Nanomaterials news, May 2019

A nanocomposite that combines polymer nanofibers and boron nitride nanosheets could make a superior dielectric material for flexible electronics.

Inks made from 2D materials like graphene can be coated onto a polyester fabric in a simple dyeing process to produce electronic components.

Scientists have discovered that applying strain to 2D materials such as doped-graphene could increase their critical superconducting temperature.

A novel foam made primarily from cellulose nanocrystals works better than Styrofoam for insulation.

A novel nano-container can take up hydrophobic compounds of various sizes and shapes in water and then release them in response to light.

Scientists have used extremely high pressures and temperatures to dope nanodiamonds with elements such as silicon and argon.

Now open for Original Research and Review article submission.

Calling Early Career Researchers attending ChinaNANO.

Researchers have developed a new protective layer for carbon nanotubes that can protect them from environmental contamination.

A new study proposes that single photons can interact with each other on graphene surfaces, suggesting new designs for optical quantum computers.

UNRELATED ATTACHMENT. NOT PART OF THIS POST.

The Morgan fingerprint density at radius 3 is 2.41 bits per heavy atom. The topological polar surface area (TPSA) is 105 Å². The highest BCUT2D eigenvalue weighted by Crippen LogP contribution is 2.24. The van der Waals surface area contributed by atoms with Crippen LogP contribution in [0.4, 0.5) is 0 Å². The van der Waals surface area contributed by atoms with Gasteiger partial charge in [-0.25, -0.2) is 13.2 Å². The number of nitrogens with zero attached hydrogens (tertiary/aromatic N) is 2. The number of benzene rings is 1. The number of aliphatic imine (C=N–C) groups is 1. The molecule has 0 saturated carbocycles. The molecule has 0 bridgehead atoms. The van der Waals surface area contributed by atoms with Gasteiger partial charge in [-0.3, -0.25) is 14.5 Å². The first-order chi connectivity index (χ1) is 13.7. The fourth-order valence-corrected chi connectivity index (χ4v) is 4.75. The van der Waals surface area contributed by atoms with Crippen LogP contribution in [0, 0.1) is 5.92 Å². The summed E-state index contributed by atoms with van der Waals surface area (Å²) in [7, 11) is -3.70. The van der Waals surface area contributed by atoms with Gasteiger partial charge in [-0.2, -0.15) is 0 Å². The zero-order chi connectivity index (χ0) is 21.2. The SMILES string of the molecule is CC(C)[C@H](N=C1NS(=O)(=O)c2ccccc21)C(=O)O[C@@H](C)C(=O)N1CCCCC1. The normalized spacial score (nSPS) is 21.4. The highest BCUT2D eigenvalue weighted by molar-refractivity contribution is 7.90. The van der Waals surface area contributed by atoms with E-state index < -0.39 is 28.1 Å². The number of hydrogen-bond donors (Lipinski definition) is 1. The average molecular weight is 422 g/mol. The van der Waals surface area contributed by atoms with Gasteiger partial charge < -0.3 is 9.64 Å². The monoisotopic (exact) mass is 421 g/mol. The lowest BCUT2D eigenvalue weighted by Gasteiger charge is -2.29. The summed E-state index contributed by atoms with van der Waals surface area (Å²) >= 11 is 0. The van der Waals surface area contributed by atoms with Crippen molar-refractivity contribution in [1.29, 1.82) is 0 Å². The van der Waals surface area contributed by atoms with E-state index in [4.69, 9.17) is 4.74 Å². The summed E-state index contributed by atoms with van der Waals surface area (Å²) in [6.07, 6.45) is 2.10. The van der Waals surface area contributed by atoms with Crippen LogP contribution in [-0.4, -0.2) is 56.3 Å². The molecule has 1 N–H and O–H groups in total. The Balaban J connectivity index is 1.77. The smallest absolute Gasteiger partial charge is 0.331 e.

Researchers have calculated that applying an oscillating voltage should cause the electrons in graphene to flow like a liquid.

Liquid-impregnated surfaces that comprise a specially textured surface and a liquid lubricant can help thicker materials to slide without sticking.

one-pot synthesis produces Au nanoparticles with porous shells of tiny CeO2 nanoparticles of varying thickness for catalysis and plasmonics

Repeatedly stretching hydrogels in a water bath aligns their nanofibers, producing a strong, soft and hydrated material that resists breakdown or fatigue.

Bioglass nanoparticles containing strontium ions stimulate human-derived stem cells to differentiate into bone-forming cells

News archive…

Connect with us
Most viewed in nanomaterials…
Review
 

News
 

A new cathode material comprising iron trifluoride nanorods with added cobalt and oxygen could triple the energy density of lithium-ion batteries.

Editorial
 

Comment
 

Heat your home and water with graphene panels.

Virtual Conference